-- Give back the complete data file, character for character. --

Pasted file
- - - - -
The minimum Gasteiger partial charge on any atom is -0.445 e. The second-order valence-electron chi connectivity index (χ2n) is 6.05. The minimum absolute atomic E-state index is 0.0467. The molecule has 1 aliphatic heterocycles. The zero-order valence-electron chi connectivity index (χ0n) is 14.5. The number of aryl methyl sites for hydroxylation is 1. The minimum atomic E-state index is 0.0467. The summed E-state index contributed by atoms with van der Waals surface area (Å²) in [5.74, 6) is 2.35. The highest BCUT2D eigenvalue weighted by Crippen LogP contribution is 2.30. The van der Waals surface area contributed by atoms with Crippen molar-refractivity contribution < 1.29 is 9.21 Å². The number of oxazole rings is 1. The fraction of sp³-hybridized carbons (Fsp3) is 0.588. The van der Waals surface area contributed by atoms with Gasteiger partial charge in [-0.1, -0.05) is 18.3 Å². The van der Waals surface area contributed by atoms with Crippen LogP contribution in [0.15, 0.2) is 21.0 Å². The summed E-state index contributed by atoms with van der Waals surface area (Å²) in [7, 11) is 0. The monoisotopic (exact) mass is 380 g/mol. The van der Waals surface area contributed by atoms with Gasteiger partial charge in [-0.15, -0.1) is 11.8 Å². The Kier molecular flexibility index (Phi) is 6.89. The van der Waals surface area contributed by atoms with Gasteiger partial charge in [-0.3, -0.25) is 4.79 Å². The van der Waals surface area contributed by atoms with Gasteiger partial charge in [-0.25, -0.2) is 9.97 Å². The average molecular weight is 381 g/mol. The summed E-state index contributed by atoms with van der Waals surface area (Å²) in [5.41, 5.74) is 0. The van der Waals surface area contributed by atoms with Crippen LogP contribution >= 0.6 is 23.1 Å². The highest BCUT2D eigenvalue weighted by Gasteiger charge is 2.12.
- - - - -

The minimum Gasteiger partial charge on any atom is -0.445 e. The second-order valence-electron chi connectivity index (χ2n) is 6.05. The minimum absolute atomic E-state index is 0.0467. The molecule has 1 aliphatic heterocycles. The zero-order valence-electron chi connectivity index (χ0n) is 14.5. The number of aryl methyl sites for hydroxylation is 1. The minimum atomic E-state index is 0.0467. The summed E-state index contributed by atoms with van der Waals surface area (Å²) in [5.74, 6) is 2.35. The highest BCUT2D eigenvalue weighted by Crippen LogP contribution is 2.30. The van der Waals surface area contributed by atoms with Crippen molar-refractivity contribution < 1.29 is 9.21 Å². The number of oxazole rings is 1. The fraction of sp³-hybridized carbons (Fsp3) is 0.588. The van der Waals surface area contributed by atoms with Gasteiger partial charge in [-0.1, -0.05) is 18.3 Å². The van der Waals surface area contributed by atoms with Crippen LogP contribution in [0.15, 0.2) is 21.0 Å². The summed E-state index contributed by atoms with van der Waals surface area (Å²) in [7, 11) is 0. The monoisotopic (exact) mass is 380 g/mol. The van der Waals surface area contributed by atoms with Gasteiger partial charge in [-0.15, -0.1) is 11.8 Å². The Kier molecular flexibility index (Phi) is 6.89. The van der Waals surface area contributed by atoms with Gasteiger partial charge in [-0.3, -0.25) is 4.79 Å². The van der Waals surface area contributed by atoms with Gasteiger partial charge in [-0.25, -0.2) is 9.97 Å². The average molecular weight is 381 g/mol. The summed E-state index contributed by atoms with van der Waals surface area (Å²) in [5.41, 5.74) is 0. The van der Waals surface area contributed by atoms with Crippen LogP contribution >= 0.6 is 23.1 Å². The highest BCUT2D eigenvalue weighted by Gasteiger charge is 2.12.